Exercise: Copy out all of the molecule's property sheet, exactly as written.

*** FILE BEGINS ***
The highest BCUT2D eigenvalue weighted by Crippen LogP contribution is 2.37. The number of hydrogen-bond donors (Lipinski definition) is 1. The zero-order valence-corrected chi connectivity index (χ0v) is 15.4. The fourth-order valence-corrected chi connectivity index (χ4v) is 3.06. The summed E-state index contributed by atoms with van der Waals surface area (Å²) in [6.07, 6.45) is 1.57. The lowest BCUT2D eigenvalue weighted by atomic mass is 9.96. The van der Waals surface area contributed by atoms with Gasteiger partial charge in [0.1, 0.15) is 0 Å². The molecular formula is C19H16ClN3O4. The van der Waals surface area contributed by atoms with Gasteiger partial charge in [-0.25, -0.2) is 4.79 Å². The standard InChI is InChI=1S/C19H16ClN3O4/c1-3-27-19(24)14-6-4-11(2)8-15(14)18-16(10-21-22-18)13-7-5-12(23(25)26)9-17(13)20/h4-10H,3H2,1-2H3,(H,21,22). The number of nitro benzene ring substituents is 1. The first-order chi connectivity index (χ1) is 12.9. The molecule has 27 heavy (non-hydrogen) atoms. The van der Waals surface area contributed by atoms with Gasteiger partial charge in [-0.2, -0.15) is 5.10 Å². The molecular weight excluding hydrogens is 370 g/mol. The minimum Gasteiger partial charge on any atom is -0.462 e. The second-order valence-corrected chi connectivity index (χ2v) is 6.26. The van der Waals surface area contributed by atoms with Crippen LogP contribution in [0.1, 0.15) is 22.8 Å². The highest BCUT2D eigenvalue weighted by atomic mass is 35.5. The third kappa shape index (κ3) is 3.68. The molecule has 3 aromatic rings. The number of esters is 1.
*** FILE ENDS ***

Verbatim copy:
The highest BCUT2D eigenvalue weighted by Crippen LogP contribution is 2.37. The number of hydrogen-bond donors (Lipinski definition) is 1. The zero-order valence-corrected chi connectivity index (χ0v) is 15.4. The fourth-order valence-corrected chi connectivity index (χ4v) is 3.06. The summed E-state index contributed by atoms with van der Waals surface area (Å²) in [6.07, 6.45) is 1.57. The lowest BCUT2D eigenvalue weighted by atomic mass is 9.96. The van der Waals surface area contributed by atoms with Gasteiger partial charge in [0.1, 0.15) is 0 Å². The molecular formula is C19H16ClN3O4. The van der Waals surface area contributed by atoms with Gasteiger partial charge in [-0.25, -0.2) is 4.79 Å². The standard InChI is InChI=1S/C19H16ClN3O4/c1-3-27-19(24)14-6-4-11(2)8-15(14)18-16(10-21-22-18)13-7-5-12(23(25)26)9-17(13)20/h4-10H,3H2,1-2H3,(H,21,22). The number of nitro benzene ring substituents is 1. The first-order chi connectivity index (χ1) is 12.9. The molecule has 27 heavy (non-hydrogen) atoms. The van der Waals surface area contributed by atoms with Gasteiger partial charge in [-0.2, -0.15) is 5.10 Å². The molecular weight excluding hydrogens is 370 g/mol. The minimum Gasteiger partial charge on any atom is -0.462 e. The second-order valence-corrected chi connectivity index (χ2v) is 6.26. The van der Waals surface area contributed by atoms with Crippen LogP contribution in [0.1, 0.15) is 22.8 Å². The highest BCUT2D eigenvalue weighted by atomic mass is 35.5. The third kappa shape index (κ3) is 3.68. The molecule has 3 aromatic rings. The number of esters is 1.